Coriolanus is a play by William Shakespeare written between 1605 and 1609. This tragedy takes place in Rome at the beginning of the Republic, and deals with the themes of power and democracy.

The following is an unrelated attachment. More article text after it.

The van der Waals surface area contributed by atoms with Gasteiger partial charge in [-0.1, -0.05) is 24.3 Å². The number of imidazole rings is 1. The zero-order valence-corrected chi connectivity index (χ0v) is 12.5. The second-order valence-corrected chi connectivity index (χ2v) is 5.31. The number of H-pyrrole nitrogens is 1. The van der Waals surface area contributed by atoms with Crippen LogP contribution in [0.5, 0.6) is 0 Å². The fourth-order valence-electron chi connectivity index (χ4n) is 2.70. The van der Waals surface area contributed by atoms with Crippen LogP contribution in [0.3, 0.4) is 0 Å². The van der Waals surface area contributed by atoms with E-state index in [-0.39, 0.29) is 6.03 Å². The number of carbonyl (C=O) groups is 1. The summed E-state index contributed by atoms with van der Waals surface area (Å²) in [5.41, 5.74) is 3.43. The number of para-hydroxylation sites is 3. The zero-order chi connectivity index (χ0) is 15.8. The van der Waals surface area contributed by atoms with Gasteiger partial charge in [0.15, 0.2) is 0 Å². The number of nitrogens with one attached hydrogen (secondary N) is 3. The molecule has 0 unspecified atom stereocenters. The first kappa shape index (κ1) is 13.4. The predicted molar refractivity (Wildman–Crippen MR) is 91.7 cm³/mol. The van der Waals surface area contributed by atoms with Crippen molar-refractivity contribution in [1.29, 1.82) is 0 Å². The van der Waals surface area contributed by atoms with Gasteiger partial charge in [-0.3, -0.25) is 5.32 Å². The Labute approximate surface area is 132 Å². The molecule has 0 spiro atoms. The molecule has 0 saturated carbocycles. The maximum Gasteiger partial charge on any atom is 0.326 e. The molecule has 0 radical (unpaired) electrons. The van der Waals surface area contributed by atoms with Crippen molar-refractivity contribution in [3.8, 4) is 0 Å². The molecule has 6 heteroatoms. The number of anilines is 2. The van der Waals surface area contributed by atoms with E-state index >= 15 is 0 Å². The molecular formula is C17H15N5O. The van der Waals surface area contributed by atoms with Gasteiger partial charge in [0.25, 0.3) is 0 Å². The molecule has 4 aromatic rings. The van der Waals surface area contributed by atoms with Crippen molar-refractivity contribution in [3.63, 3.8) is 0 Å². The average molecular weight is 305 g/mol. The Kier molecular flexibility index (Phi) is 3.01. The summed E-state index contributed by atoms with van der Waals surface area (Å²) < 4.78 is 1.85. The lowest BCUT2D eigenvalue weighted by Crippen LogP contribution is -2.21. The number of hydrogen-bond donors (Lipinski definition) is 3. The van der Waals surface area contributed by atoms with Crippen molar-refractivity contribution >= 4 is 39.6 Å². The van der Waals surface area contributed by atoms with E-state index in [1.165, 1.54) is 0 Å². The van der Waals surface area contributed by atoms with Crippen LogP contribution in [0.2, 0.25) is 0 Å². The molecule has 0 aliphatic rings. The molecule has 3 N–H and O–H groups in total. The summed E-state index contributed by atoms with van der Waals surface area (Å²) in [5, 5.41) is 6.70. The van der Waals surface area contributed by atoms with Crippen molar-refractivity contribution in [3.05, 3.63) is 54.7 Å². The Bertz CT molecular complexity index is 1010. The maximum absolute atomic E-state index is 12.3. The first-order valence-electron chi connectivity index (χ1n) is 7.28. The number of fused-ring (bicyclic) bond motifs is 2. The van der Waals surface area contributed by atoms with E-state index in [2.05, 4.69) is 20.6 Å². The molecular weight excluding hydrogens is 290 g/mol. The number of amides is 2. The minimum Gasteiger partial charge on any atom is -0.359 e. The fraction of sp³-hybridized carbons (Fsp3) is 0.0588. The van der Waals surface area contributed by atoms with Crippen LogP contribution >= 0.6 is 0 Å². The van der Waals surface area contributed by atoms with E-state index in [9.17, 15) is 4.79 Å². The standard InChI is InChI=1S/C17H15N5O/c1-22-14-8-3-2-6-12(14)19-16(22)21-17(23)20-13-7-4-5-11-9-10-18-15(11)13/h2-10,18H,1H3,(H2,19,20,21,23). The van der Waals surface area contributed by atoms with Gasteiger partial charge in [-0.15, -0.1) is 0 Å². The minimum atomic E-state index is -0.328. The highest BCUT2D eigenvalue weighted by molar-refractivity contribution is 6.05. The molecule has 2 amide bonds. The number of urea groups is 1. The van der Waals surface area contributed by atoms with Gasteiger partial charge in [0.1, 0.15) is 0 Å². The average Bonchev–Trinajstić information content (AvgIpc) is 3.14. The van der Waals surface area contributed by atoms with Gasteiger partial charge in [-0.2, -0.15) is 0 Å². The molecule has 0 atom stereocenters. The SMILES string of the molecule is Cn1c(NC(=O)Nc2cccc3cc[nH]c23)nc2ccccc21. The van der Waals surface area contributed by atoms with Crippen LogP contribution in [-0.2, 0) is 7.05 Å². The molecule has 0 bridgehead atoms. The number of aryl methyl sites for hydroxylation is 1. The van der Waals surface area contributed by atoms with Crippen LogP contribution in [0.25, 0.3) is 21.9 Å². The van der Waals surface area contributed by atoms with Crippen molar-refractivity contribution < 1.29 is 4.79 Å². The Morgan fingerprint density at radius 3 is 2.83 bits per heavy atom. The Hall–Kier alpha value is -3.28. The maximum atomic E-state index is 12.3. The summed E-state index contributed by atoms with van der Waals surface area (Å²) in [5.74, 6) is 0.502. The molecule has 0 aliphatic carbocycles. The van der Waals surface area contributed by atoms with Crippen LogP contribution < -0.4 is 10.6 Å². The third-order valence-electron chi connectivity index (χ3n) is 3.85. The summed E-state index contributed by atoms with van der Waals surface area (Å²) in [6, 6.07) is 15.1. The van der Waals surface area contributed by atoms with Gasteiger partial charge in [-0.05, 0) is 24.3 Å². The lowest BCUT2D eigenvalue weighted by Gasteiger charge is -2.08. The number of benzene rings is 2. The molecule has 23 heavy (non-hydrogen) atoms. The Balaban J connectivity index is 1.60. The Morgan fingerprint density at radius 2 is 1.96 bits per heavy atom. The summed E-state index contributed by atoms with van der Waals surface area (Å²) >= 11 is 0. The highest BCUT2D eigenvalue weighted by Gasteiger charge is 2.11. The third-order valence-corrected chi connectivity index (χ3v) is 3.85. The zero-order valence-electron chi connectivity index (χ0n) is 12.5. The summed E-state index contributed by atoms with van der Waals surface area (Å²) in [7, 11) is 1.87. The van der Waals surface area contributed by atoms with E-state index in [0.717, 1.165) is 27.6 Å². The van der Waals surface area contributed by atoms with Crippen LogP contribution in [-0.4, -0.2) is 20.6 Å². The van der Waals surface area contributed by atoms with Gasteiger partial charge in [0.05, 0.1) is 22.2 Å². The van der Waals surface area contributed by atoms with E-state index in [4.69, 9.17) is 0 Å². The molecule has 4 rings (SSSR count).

Caius Marcius, a Roman patrician, defeats the Volscian army that threatens Rome, and receives as a reward the honorary nickname of Coriolanus. Pushed by his mother, Coriolanus decides to run for consular election, but the opponents' tricks discourage the people from voting for him. Mad with anger at the abuses of the democratic system, Coriolanus is condemned to exile and then takes the lead of the Volcian army to siege Rome. Coriolanus' mother and wife persuade him to abandon the siege, and Coriolanus, back among the Volcians, is murdered by men led by Aufidius, who had previously sworn to his death.